GE’s Power Conversion Business Can’t Control the Weather but Allows the Mariner to Control the Ship.
- Energy Efficient Dynamic Position Control System Supports GE’s ecomagination Strategy
- Up to 10 Percent Fuel Savings
- Stand-Alone or Part of a Fully Integrated System Configured for More Efficient Power and Propulsion Deployment
As much as we hate to admit it, success is based on how well we adapt to situations we simply can’t control. That’s why, when it comes to holding a drillship on-site, as winds whip the sea and the underwater currents into a frenzy, oil companies and their contractors turn to GE’s Power Conversion business (NYSE: GE). It’s what we do.
We are your watchful experts on the bridge with a full knowledge of the ship putting one of the industry’s most powerful dynamic positioning systems at the mariner’s fingertips, and we do it efficiently saving operators up to 10 percent in fuel usage.
The latest dynamic positioning (DP) system from GE’s Power Conversion business is more functional and “mariner friendly” than ever before. GE has introduced numerous improvements to facilitate its use, most importantly through the use of a new human-machine interface (HMI) with a clean and uncluttered control panel that is easy to view and understand.
Meanwhile, behind the scenes, new ways of optimizing the DP control strategy can save significant amounts of fuel, reduce equipment wear and tear and increase machinery maintenance intervals. As part of GE’s ecomagination portfolio, the new DP system supports GE’s commitment to deliver cleaner and more-efficient sources of energy. Operational costs can be reduced and overall system uptime/availability increased.
“The new DP system provides several energy-saving options for the operator, depending on the vessel’s function and its circumstances at any particular time and place,” explains Paul English, marine business leader for GE Power Conversion. “For example, when a supply vessel is alongside a rig, what the captain wants above all else is high accuracy positioning. But if the same supply vessel is standing by at a significant distance off the rig, a greater degree of position accuracy tolerance may be acceptable, and this can be exploited to substantially reduce fuel consumption.”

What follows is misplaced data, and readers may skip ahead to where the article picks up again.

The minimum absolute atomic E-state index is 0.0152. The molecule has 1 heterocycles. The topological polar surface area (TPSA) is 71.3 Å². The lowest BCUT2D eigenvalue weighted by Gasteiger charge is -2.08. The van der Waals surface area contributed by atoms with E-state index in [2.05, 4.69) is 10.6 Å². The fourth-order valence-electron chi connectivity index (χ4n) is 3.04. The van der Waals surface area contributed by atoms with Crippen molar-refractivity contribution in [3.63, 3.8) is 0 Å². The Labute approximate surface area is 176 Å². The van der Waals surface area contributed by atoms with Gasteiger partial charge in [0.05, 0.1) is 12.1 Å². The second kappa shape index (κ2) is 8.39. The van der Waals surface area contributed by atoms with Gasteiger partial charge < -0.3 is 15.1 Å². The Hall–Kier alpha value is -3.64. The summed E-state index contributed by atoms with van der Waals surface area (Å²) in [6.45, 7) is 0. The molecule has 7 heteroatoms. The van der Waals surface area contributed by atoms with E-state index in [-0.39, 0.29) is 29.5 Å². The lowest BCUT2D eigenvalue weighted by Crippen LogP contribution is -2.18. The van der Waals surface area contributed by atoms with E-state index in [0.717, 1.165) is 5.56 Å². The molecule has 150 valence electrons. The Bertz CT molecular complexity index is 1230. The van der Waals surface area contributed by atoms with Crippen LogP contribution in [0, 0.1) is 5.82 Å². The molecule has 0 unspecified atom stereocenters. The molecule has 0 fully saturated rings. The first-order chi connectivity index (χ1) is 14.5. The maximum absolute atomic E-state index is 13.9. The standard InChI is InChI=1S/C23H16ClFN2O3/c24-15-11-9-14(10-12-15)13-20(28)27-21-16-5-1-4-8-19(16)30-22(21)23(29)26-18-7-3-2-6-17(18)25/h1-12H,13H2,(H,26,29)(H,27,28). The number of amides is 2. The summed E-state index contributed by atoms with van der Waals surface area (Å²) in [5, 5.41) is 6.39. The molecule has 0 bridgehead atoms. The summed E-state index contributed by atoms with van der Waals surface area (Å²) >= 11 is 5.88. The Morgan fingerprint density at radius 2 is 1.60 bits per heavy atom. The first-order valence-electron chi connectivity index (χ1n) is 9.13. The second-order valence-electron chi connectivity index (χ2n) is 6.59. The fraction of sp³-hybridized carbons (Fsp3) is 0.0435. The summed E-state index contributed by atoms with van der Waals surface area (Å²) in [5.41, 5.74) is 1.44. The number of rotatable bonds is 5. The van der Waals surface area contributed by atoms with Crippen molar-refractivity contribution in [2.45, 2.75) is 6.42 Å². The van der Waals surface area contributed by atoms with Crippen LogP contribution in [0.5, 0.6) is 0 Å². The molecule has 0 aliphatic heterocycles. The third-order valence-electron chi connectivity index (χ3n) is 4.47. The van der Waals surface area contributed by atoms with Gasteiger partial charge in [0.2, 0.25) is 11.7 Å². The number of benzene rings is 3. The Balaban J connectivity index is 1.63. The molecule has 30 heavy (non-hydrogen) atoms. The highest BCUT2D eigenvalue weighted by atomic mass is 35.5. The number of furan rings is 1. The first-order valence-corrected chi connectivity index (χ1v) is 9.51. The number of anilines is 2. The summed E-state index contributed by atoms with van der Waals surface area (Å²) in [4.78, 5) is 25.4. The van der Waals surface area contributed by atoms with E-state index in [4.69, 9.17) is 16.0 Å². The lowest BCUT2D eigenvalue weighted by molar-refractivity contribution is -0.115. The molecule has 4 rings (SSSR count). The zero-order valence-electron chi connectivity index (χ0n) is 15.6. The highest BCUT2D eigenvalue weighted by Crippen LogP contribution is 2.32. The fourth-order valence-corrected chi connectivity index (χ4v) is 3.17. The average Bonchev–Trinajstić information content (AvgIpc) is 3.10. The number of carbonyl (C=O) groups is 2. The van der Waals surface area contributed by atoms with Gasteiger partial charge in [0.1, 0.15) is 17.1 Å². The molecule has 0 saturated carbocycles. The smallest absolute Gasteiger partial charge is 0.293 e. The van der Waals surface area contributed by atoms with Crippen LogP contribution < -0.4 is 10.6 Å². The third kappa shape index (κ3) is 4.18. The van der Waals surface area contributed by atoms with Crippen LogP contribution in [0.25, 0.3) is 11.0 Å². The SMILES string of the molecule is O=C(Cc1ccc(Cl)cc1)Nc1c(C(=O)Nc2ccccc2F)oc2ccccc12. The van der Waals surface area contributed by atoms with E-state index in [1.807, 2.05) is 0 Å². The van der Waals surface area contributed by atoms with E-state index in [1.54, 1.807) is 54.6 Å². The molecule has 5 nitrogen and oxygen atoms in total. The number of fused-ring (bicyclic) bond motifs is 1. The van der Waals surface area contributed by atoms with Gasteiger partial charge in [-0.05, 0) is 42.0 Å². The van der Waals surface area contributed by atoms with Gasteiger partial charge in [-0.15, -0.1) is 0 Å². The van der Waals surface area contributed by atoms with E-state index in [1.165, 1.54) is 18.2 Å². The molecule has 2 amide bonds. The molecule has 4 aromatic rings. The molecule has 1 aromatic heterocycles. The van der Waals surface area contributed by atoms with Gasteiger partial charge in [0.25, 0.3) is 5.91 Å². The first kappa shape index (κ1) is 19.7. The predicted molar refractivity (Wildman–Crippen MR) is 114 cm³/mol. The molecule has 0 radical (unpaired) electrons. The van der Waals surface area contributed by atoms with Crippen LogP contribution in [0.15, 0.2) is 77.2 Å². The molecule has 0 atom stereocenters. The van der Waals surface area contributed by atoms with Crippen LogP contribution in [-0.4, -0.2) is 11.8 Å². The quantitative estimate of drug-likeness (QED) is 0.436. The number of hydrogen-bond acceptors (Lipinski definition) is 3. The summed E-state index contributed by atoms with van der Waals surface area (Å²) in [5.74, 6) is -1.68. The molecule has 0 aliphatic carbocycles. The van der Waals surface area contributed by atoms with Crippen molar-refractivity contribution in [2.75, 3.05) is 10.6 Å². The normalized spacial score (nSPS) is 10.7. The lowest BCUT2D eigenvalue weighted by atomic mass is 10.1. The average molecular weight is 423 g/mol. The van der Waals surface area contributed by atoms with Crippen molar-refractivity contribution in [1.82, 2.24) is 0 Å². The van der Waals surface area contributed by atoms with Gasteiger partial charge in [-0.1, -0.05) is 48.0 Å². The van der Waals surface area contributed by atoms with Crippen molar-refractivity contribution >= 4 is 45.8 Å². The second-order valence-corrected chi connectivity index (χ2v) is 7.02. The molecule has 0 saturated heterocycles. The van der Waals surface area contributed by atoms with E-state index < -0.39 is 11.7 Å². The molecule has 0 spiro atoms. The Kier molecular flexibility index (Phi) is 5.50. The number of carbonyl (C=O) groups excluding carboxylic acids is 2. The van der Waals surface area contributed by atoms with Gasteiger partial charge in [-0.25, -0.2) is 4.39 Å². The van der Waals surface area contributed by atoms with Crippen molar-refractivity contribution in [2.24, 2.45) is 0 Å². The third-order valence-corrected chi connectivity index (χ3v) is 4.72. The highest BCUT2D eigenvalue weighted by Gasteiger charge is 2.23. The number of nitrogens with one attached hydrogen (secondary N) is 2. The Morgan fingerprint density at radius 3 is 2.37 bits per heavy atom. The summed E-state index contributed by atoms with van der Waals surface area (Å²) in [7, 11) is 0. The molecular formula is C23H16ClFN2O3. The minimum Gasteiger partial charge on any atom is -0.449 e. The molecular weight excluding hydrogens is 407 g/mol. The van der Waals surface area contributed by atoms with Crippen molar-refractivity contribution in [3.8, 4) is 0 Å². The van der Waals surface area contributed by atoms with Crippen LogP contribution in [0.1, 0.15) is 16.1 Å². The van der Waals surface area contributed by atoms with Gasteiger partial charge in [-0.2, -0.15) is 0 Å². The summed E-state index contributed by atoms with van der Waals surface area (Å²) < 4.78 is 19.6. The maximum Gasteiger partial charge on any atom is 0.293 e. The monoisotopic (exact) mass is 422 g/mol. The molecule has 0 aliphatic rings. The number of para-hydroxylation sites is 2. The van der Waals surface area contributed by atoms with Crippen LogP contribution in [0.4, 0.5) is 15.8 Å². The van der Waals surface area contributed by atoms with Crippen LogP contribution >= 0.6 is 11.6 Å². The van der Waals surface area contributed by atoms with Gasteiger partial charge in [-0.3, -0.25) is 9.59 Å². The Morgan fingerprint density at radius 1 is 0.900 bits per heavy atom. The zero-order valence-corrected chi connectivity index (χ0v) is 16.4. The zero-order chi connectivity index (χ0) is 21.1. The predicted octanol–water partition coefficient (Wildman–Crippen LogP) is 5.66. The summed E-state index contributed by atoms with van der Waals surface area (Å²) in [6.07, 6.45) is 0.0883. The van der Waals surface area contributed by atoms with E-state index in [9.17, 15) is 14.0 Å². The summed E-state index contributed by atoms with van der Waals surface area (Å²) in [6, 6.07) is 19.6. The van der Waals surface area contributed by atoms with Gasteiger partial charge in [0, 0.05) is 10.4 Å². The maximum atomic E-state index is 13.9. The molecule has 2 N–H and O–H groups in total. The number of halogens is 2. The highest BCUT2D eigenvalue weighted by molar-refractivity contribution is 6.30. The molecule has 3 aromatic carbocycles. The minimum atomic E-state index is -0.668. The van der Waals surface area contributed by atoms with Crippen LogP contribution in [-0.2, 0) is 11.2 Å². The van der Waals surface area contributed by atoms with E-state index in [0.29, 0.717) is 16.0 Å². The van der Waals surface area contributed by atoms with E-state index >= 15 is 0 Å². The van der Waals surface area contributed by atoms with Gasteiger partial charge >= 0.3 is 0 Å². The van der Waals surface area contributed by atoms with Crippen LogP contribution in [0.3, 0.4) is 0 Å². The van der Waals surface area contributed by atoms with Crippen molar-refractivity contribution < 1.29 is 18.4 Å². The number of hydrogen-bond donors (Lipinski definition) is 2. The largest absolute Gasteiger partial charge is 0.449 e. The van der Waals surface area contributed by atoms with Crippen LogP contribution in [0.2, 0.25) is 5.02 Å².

In Power Conversion’s new Energy Efficient Mode, the position and heading of the vessel are both controlled automatically. Predictive software is used to anticipate position variation and to limit thrust changes if the vessel is predicted to remain within the so-called “soft” operating window, or an inner tolerance band. If the vessel is predicted to move outside its “hard” operating window (outer tolerance band), the system develops optimum thrust to remain within that window. Advanced algorithms are used to optimize vessel heading to further reduce power consumption and limit thruster/machinery wear and tear.
Since GE introduced the new DP system earlier this year, its Energy Efficient Mode has attracted significant interest. This is not surprising, given that studies have shown that fuel saving in this mode may be as much as 10 percent or more, with an associated NOx reduction of as much as 20 percent, depending on environmental factors and exact operational profile.
While GE’s Power Conversion can’t control the weather, yet, we can make sure that mariners have access to one of the best systems and one of the best tools to power, propel and position their ships and rigs.